Next, buying local. Giving more is possible because you are blessing people who live in your community, people you most likely see around town, possibly a friend. I realize this is tough for folks who live in major metro centers. But wherever it is possible to relationally connect with store owners and their employees, there is something positive whenever you realize that an item you purchase benefits people you are near. Also note this does not necessarily mean ignoring chain stores. I knew someone who worked in the florist section of a large grocery chain store. I could have bought flowers from elsewhere, but I knew that this person would be blessed to do business with me and she knew my wife besides. She was delighted to be making a flower arrangement for my wife.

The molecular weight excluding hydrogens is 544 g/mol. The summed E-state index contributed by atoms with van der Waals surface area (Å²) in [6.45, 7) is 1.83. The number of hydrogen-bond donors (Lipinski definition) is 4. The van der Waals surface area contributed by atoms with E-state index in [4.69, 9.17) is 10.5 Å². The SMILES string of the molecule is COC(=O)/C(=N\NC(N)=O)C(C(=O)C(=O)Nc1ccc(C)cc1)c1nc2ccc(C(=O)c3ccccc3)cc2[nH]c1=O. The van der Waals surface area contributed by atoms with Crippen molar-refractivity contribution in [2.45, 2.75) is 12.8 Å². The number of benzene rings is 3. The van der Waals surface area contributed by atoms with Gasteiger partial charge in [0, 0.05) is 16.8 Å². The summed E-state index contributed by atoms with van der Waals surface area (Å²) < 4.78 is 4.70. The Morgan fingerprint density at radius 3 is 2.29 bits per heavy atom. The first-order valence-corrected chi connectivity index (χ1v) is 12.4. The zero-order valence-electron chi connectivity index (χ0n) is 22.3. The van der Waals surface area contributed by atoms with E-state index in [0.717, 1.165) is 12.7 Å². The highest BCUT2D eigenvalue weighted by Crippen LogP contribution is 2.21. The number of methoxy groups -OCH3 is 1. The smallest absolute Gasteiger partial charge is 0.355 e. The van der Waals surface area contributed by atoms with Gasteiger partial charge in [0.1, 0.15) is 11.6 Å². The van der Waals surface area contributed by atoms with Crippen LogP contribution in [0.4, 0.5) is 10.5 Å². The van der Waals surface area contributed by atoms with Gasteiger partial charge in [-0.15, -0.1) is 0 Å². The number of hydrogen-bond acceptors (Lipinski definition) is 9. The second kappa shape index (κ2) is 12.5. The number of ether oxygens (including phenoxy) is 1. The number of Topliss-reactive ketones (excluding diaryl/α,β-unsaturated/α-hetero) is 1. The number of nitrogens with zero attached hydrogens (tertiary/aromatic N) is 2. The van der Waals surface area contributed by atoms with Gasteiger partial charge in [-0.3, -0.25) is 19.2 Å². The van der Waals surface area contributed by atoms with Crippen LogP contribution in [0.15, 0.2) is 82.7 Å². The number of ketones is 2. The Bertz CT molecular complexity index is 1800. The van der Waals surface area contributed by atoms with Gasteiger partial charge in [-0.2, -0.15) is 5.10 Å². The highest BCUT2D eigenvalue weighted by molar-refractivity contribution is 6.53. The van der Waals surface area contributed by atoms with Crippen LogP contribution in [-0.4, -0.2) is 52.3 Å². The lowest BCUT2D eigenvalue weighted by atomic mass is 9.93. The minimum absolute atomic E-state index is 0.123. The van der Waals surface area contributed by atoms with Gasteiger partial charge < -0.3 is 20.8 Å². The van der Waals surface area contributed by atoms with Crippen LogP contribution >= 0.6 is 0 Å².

Buy from local artists and craftsmen. One of the bonuses of living in Juneau is the abundance of artists. It is interesting that Black Friday is the day the local craft fair is held. The event is usually well attended, packing people into three different buildings. From food to cutlery, from scented candles to outstanding photography, you can find it at this craft fair. We usually buy something each Christmas. Folks who receive these gifts are getting something handmade, unique and with a touch of Alaska. But just as importantly, the creators are blessed by being rewarded for the fruit of their creativity and labor. And, for a city as self-contained as Juneau, it is likely someone you will see again.